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Roaring good time in the Lion's den ...; WHITE LION GRANGE ROAD, WEST KIRBY, WIRRAL.

HE shortest day of the year. A day that requires a bolthole to escape the cold and early dark. Somewhere with a warming fire, intimate corners and a healthy serving of good grog to fuel the first flut-ters of festive cheer. Somewhere just like the White Lion, a recommendation to visit which came at the footnote of a Chrimbo card from an old school pal who jumped ship and moved to The Other Side. But how to get there? For a north Liverpudlian, previ-ous expeditions into this unfamiliar land have had much in common with Captain Willard's gunboat journey up the river to search for and destroy Marlon Brando's Colo-nel Kurtz in the film Apocalypse Now. In short, there's every possbility of getting lost and being captured by the locals and subjected tofiendish torture such as being forced to listen to the new Atomic Kitten album. A native guide was needed, a man of stealth familiar with the minu-tae of the local terrain, possessing the eyes of a cat and the ability to strike like snake when required.

Well, you can't have everything and on this occasion that Old Wir-ralian The Stud - later joined laterby his offspring, Junior Stud - wasonce again on hand to guide this navigational half-wit to his destination.

The White Lion stands on the hill that glides down into West Kirby's town centre, with Hilbre Island seemingly floating in the late December sea of slate grey sky. A return to harsh reality came with the realisation that the Lion has no car park - but the muncipal at the next major turning right provided a cheap (30 pence for three hours) and accessible (less than five minutes walk) alternative.

The inside is a traditionalist's dream more like a warm cave than a boozer. Lanterns shed dim light across the stone floors and walls, a pleasant musky smell from the coal fire beside the bar adding extra savour to the welcoming atmosphere and the excellent qual-ity of the ale. And being a trad pub there is strictly a `no young kids allowed' policy. We parked ourselves on wooden benches around the long oak table in a raised alcove facing the pumps dubbed t he Royal Box by Christine Stokes licensee/manager of a decade-plus. ``That's what we call the naughty table - it's always very noisy and rowdy up there'' explained Chris-tine later, aware that perhaps we'd found our spiritual home. The Royal Box is also home to a potted history display for this building w hich has been s erving ale for much of its existence since the 1600s.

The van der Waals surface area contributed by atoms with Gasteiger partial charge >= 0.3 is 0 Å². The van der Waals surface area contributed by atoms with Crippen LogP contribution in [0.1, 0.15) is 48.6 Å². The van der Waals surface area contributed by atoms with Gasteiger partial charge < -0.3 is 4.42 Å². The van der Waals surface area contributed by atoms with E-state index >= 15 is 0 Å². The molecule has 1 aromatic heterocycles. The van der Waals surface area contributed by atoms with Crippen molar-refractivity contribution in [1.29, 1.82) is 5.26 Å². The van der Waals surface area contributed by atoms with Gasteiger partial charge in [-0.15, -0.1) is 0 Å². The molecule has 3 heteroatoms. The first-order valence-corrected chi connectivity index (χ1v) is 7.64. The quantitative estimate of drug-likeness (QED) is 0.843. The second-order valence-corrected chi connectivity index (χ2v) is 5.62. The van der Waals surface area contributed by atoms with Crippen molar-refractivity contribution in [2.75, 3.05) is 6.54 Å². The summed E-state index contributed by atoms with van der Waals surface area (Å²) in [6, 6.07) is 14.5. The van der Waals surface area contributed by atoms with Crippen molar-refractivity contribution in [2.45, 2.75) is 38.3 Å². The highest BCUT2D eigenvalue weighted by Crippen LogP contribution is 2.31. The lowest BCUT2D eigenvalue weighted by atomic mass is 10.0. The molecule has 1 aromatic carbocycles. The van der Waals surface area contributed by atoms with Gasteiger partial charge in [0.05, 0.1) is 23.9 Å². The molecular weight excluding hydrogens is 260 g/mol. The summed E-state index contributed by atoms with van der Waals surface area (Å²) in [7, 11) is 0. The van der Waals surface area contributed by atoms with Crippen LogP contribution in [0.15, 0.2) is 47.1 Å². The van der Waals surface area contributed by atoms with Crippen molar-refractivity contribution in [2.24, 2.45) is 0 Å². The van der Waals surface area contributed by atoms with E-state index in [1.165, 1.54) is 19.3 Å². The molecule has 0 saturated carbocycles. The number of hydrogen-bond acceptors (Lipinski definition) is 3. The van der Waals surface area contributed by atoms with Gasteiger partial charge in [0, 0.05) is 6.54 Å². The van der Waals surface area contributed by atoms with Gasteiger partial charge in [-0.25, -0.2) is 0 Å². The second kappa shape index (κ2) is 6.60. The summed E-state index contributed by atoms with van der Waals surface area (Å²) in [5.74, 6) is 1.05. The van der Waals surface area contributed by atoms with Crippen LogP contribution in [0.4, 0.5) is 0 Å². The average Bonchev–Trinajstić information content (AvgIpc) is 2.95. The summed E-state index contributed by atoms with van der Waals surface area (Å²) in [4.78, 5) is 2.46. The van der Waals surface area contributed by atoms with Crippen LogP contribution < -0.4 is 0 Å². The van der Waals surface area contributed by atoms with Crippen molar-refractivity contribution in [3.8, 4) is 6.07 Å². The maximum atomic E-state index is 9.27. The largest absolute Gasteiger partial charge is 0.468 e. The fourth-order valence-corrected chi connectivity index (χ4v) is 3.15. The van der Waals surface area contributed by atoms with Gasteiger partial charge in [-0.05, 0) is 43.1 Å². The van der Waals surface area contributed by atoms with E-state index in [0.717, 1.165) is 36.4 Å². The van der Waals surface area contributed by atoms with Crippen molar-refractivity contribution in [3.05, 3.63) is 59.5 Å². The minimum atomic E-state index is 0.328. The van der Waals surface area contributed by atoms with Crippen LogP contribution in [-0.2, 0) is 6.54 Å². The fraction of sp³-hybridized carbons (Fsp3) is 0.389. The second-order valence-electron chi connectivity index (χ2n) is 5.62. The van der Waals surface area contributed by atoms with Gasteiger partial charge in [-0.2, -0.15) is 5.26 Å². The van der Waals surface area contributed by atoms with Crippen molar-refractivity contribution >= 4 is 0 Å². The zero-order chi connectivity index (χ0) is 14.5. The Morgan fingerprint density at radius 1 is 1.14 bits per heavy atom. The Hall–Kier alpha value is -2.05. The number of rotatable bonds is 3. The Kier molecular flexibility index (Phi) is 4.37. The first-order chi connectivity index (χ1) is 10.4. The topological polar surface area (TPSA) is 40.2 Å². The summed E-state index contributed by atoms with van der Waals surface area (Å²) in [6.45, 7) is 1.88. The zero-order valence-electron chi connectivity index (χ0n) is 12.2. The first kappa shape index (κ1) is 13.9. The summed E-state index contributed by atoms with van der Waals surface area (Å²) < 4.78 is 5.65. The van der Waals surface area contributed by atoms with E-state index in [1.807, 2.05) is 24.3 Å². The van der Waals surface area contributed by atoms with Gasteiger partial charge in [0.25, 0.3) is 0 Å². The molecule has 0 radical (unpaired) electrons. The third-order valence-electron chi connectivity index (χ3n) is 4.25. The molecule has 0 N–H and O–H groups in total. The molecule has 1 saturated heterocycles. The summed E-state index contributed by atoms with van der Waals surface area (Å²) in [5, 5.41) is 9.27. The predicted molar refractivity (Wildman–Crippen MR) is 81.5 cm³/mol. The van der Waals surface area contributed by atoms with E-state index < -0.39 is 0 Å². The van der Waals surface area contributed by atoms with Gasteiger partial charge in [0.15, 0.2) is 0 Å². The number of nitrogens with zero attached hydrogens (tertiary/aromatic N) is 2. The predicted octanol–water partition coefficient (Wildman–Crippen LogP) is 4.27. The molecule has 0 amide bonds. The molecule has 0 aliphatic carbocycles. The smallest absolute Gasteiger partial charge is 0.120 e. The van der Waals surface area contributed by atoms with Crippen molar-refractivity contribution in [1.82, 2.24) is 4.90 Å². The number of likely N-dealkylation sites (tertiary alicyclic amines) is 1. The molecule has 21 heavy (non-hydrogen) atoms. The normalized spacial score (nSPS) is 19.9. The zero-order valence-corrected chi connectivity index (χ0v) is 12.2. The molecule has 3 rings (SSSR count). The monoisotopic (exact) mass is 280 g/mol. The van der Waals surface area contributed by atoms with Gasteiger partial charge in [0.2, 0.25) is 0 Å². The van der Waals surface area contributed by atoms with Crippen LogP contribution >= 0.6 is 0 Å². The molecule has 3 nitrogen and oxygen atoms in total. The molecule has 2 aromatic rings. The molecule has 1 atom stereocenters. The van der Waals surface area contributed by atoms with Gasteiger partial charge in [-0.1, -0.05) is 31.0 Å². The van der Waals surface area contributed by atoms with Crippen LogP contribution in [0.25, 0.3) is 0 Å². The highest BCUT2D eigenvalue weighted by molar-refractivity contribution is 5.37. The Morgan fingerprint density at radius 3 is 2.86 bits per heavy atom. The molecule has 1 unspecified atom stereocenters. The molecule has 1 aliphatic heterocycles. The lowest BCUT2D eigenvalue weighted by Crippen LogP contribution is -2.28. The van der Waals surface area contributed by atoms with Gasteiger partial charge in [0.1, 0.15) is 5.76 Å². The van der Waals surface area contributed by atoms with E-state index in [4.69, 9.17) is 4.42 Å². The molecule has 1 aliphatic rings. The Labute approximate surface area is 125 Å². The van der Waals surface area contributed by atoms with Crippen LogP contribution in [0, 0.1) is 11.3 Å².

Special prominence is given to a period through the late 70s and early 80s when it became the focus for national press attention as an early bastion of Girl Power.

The former licensee Margaret Richardson declared one of the alcoves a Man Free zone where women could drink without harass-ment' It has, however, been consigned to the knicker drawer of history because as Christine stated: ``It's not necessary any more; women are far more confident these days than to need such things.'' That confidence extends to knowing a good pint when they're served it too. There are three cask ale main-stays - John Smith's, Theakston'sand an especially hearty Courage Directors. There are also two regu-lar guest ales. On our visit the Cain's Doctor Duncan's was the one that won The Stud's heart. The favourite visitor, however, is Theakston's Old Peculiar.

So if you fancy a good pint of it, then you know where to go! Happy New Year.

FACT FILE:

OPENING HOURS: Monday to Saturday,

noon to 11pm, Sunday, noon to 10.30pm.

FOOD: Extensive barmeals menu. Noon to 2.30pm from Monday toSaturday. Gammon is the favourite but dishes of the day include lamb, beef and fish concoctions. Food is not served on Sunday.TOILETS: Straight-forward hatch and despatch.

DISABLED ACCESS: Ramp at the rear but no appropriate toilet.

SPECIAL NIGHTS: Monday quiz verypopular, includes roll-over cash prizes, 8.30pm start. 9037 for sarnie/vol au vent requirements.BUFFET PARTIES: Yes. Ring the pub on 0151 625

CAPTION(S):

MAIN ATTRACTION: The White Lion in West Kirby has a warming fire, intimate corners and a healthy serving of good ale
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Copyright 2002 Gale, Cengage Learning. All rights reserved.

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Title Annotation:Features
Publication:Liverpool Echo (Liverpool, England)
Date:Dec 28, 2002
Words:700
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